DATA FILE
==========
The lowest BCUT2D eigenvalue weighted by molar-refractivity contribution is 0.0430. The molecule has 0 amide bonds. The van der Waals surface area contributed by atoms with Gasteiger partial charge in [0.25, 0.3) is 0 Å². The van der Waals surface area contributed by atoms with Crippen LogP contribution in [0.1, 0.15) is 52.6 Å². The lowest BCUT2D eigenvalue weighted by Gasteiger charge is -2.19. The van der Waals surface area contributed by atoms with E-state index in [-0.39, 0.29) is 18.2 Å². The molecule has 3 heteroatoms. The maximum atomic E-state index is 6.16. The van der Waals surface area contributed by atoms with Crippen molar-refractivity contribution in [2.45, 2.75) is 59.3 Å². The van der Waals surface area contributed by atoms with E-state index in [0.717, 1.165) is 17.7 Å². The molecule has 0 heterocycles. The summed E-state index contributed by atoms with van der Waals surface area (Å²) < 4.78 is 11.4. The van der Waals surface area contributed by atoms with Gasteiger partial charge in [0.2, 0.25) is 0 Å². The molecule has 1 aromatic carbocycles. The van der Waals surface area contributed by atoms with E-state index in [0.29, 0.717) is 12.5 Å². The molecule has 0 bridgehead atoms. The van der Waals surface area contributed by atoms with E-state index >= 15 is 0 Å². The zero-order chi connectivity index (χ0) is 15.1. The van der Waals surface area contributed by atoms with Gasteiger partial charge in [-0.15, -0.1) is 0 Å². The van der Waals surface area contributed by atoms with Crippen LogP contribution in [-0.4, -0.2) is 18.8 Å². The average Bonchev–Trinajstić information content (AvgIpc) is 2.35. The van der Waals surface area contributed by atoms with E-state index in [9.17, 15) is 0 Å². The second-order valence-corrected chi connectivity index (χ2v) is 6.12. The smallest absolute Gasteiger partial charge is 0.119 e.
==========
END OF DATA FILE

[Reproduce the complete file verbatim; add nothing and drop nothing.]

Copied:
The lowest BCUT2D eigenvalue weighted by molar-refractivity contribution is 0.0430. The molecule has 0 amide bonds. The van der Waals surface area contributed by atoms with Gasteiger partial charge in [0.25, 0.3) is 0 Å². The van der Waals surface area contributed by atoms with Crippen LogP contribution in [0.1, 0.15) is 52.6 Å². The lowest BCUT2D eigenvalue weighted by Gasteiger charge is -2.19. The van der Waals surface area contributed by atoms with E-state index in [-0.39, 0.29) is 18.2 Å². The molecule has 3 heteroatoms. The maximum atomic E-state index is 6.16. The van der Waals surface area contributed by atoms with Crippen molar-refractivity contribution in [2.45, 2.75) is 59.3 Å². The van der Waals surface area contributed by atoms with E-state index in [0.717, 1.165) is 17.7 Å². The molecule has 0 heterocycles. The summed E-state index contributed by atoms with van der Waals surface area (Å²) < 4.78 is 11.4. The van der Waals surface area contributed by atoms with Gasteiger partial charge in [0.2, 0.25) is 0 Å². The molecule has 1 aromatic carbocycles. The van der Waals surface area contributed by atoms with E-state index in [0.29, 0.717) is 12.5 Å². The molecule has 0 bridgehead atoms. The van der Waals surface area contributed by atoms with E-state index >= 15 is 0 Å². The zero-order chi connectivity index (χ0) is 15.1. The van der Waals surface area contributed by atoms with Gasteiger partial charge in [-0.15, -0.1) is 0 Å². The van der Waals surface area contributed by atoms with Crippen LogP contribution in [-0.4, -0.2) is 18.8 Å². The average Bonchev–Trinajstić information content (AvgIpc) is 2.35. The van der Waals surface area contributed by atoms with E-state index in [9.17, 15) is 0 Å². The second-order valence-corrected chi connectivity index (χ2v) is 6.12. The smallest absolute Gasteiger partial charge is 0.119 e.